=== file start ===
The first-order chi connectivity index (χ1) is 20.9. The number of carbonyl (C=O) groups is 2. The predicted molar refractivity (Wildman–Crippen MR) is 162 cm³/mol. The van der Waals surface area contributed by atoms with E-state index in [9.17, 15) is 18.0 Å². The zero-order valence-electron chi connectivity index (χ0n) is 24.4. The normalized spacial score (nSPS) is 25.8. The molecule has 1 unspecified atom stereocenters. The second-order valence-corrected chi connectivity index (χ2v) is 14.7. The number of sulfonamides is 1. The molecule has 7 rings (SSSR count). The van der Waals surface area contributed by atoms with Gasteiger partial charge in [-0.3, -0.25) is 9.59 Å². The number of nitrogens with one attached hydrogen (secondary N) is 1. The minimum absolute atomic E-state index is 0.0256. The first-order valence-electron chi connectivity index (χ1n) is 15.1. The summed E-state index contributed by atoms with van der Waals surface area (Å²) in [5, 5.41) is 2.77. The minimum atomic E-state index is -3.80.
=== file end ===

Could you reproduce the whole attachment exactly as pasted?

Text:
The first-order chi connectivity index (χ1) is 20.9. The number of carbonyl (C=O) groups is 2. The predicted molar refractivity (Wildman–Crippen MR) is 162 cm³/mol. The van der Waals surface area contributed by atoms with E-state index in [9.17, 15) is 18.0 Å². The zero-order valence-electron chi connectivity index (χ0n) is 24.4. The normalized spacial score (nSPS) is 25.8. The molecule has 1 unspecified atom stereocenters. The second-order valence-corrected chi connectivity index (χ2v) is 14.7. The number of sulfonamides is 1. The molecule has 7 rings (SSSR count). The van der Waals surface area contributed by atoms with Gasteiger partial charge in [-0.3, -0.25) is 9.59 Å². The number of nitrogens with one attached hydrogen (secondary N) is 1. The minimum absolute atomic E-state index is 0.0256. The first-order valence-electron chi connectivity index (χ1n) is 15.1. The summed E-state index contributed by atoms with van der Waals surface area (Å²) in [5, 5.41) is 2.77. The minimum atomic E-state index is -3.80.